What to say: The next time you have to speak to someone you don’t know, don’t be overly friendly. Stick to being polite and avoid mentioning time if you don’t want them to cut you off: “Hi there, I’m calling about your recent order / enquiry, I have some options to discuss with you”.
6. “Yes, but” – In a study of conflict situations across varied business and legal mediation situations, it was found that “Yes, but” was frequently used by the conflicting parties involved, making a circular argument in which either party was not fully understanding each other’s point of view or needs. The phrase “Yes, but” is one of the classic warning signs that you’re in an unwinnable conversation. If you hear it three or more times in one discussion, it’s a sign that you’re going nowhere.
What to say: Notice when you or others are saying “Yes, but” and use it as a sign to shift the conversation into a solution-focused outcome: “What’s needed here?” or “What do you need?”.
7. “Just” – Ellen Leanse, a former Google executive, wrote a LinkedIn blog about the way men and women use the word “just”’. In the blog, which went viral, she claimed that women use it far more often than men, and it affects one’s sense of authority. Her evidence wasn’t scientific, but even so, “just” is one of those dilution words that has a habit of creeping into our emails and spoken conversations. “Just” is fine if you’re trying to be placatory, but if you want to have more authority, lose the “just”.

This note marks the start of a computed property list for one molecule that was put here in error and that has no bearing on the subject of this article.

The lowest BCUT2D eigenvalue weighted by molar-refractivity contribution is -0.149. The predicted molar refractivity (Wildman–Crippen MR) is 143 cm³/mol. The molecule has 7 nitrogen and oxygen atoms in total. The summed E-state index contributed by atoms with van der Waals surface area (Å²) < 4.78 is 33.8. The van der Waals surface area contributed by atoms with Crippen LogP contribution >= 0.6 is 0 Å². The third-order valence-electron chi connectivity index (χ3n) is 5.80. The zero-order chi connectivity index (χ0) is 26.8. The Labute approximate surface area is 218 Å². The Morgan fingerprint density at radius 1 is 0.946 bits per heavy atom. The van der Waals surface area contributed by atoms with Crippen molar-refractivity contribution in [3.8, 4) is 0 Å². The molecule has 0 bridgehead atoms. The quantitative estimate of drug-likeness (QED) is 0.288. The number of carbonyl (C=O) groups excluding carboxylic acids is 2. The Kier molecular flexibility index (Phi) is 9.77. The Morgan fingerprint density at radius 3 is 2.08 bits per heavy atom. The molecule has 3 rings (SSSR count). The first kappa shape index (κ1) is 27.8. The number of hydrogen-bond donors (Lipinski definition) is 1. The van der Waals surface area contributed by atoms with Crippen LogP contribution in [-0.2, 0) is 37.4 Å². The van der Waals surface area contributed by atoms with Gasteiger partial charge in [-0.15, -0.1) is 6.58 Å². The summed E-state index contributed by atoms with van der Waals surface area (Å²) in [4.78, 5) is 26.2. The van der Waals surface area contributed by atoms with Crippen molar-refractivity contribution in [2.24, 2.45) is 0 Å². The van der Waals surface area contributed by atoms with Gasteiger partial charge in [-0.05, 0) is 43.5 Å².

What to say: Try your own experiment over the next week, notice your verbal conversations and re-read your emails back before you send them, and count the number of times that “I just wanted to” or “I’m just emailing to” or “Just me calling” etc. appear. Edit them out and see the difference in tone: “I wanted to” or “I’m emailing to” or “It’s me calling”.
Conflict in work and social relationships is inevitable, and the words you use can have a significant impact. The next time you need to change the course of conversation with a customer, colleague or confidant, try these subtle tweaks in your language to change their mind or influence them to see things in a new light.
If managing difficult customers, colleagues or conflict is something you, your team or your organisation would like support with, please get in touch to learn about our expert coaching and training.
Ifould, R. (2018). ‘Would You Be Willing?’: Words to Turn a Conversation Around (and Those to Avoid).